“Everyone gets suspicious – the passport will arrive, you need to go to DHL to pick up the passports, then you don’t need to go to DHL, the passport will come to the address today, then not today but tomorrow, the day after tomorrow, in two days, etc….” Ustamujić recalls the communication with Veladžić and Ramić.

They warned clients not to contact the Embassy because they would thus “make the process more difficult for both themselves and them”, and they sent them photos of alleged e-mail correspondence with people who signed on forged documents and whom everyone believed to be employees of the Embassy.

None of those emails came from the Embassy’s official address but from commercial Internet services, such as Gmail and Outlook, which is unusual and not allowed in business communication.

At the same time, Veladžić was telling families to start buying plane tickets.

“The visas will be in your passports during next week, God willing. So you can start buying your tickets. If we forget, please remind us of the 30% discount voucher on plane tickets when you come here. It is a token of appreciation for your patience and cooperation. It was not easy, but turbulence during this “flight” is inevitable, she wrote to the family from Mostar.

By then, it was already clear to most that something was wrong, but it was not easy to react, said the father of a family of four from Bosnia and Herzegovina. They sold their property, quit their jobs, and children said goodbye to their friends at school.

“You can’t take some radical step because you’ve already created a problem, you know”, he explains, “You expect that things will get fixed.”

To at least explain to himself what was happening, he called his friends and found out that the signatories of documents do not work at the Embassy at all.

He called Veladžić, who immediately set off from America. Four days after her arrival in BiH, in July of this year, she met Ramić in person for the first time in Visoko.

On the same day, the applicants’ passports which were believed to have been at the Embassy, were sent from the post office in this city in a plain envelope. The indicated sender was Ana Kukolj from Sarajevo, whom Ramić presented as an employee of the Embassy and the signatory of the visa decisions.

In the next few days, Veladžić met with clients to confirm to them that their visas and interviews are all set, although several of them already knew that their applications had not been submitted at all. That was the answer they received from the official e-mail address of the Embassy.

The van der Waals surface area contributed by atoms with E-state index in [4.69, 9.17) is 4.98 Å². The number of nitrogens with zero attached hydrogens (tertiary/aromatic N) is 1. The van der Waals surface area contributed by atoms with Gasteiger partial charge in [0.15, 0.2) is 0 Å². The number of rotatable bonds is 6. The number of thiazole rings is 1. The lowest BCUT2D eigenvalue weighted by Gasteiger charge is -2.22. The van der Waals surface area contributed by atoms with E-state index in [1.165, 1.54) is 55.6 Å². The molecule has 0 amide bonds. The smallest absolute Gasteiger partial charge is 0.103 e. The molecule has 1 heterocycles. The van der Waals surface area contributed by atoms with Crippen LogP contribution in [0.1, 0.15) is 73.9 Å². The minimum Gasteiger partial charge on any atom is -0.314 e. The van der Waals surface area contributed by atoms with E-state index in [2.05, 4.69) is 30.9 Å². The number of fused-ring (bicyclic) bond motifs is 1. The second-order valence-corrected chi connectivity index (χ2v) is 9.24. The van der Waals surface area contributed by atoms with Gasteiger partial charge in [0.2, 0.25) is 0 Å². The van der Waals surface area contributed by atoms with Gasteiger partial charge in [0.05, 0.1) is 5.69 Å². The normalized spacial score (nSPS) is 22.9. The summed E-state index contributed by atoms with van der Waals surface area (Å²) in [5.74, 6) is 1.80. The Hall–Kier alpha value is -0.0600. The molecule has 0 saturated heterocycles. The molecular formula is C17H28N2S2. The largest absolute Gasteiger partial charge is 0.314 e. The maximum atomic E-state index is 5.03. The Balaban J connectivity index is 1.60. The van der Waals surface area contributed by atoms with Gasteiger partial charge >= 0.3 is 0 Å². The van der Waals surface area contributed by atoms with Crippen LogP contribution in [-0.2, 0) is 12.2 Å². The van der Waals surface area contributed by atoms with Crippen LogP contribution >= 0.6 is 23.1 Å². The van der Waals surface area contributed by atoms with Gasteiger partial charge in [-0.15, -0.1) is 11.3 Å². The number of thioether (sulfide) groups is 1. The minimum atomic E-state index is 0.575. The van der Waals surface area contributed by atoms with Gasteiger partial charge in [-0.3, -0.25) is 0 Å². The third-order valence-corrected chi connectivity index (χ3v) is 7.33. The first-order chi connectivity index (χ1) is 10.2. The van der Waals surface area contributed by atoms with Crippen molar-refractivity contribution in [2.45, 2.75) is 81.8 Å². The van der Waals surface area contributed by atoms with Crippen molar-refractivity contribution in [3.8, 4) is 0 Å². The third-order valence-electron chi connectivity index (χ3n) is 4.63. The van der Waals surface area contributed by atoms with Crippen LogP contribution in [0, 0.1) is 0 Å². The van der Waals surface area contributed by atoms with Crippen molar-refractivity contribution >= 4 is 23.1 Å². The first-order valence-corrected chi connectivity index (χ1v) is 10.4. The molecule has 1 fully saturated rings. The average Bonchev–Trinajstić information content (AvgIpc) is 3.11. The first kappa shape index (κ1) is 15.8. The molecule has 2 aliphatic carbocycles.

Veladžić went to the Embassy with the clients.

“Only then did I see with my own eyes when the officer told me “this is not the logo of the Embassy.” You are not on the list,” claims Veladžić, adding that she immediately asked Ramić who were the people she claimed were the Embassy officials with whom she cooperated.

Among them was Amela Dinar Mostić.

“I explained everything to you very clearly. Amela is part of the team and she is Ana’s (Kukolj, author’s note) boss. There’s no need to interrogate me and talk to me like this over the phone, I guess, you and I are a team in all of this,” said Ramić and threatened to call the police.

The only Amela Dinar Mostić in Visoko is a doctor in the local health center. She claims she does not know her fellow citizen Ramić and has nothing to do with the US Embassy in Bosnia and Herzegovina.

In addition to Ana Kukolj, the forged documents were also signed by Matthew Fist. CIN journalists did not find people with these names who would be connected to the Embassy, Ramić, or Veladžić.

“I communicated with everyone via e-mail, but I never talked to any of them via phone,” says Veladžić.

Reports in BiH and USA

Upon learning of these events, the US Embassy in Sarajevo informed the BiH public, its office in Washington D.C., and the local police about the fraud.

Veladžić filed a fraud report against Ajša Ramić to the FBiH Police Administration in Zenica and returned to America. She claims that she got all the documents and information she gave people from her.

“I didn’t know it was illegal (…) A lawyer should do his/her work.  Why would I worry about it?”.

She sent a notice to all clients and her business partner about the termination of cooperation with Ramić, asking Ramić to return the clients their money. Since then, Ramić has not answered their phone calls nor did she want to speak officially with CIN journalists.

At the request of the prosecutor of the Zenica-Doboj Canton, she was heard in mid-August regarding Veladžić’s fraud report.

Edin Salešević and Damir Ustamujić gave US$ 10,500 for visas for two young people who remained in BiH (Photo: CIN)

36 families and individuals paid almost US$ 140 thousand to the business partners. According to Merjem Veladžić, she received US$ 48.5 thousand, and Ramić US$ 91.5 thousand.

This sum includes the $5,250 that Edin Salešević from Sant Luis paid for his relative’s visa: “I told Merjem, take out a loan, return the money to whomever you can. Pay! You made your bed, now lie in it. I’m sorry for her, we have known each other. I am sorry, but when I make a mess, I too pay the price.”

Salešević came to BiH for two young people, planning to give them a job and a chance to live the American dream, but he returned to his new homeland alone, with a lesson learned in his old homeland.

“Bosnia is always the good place for scams.”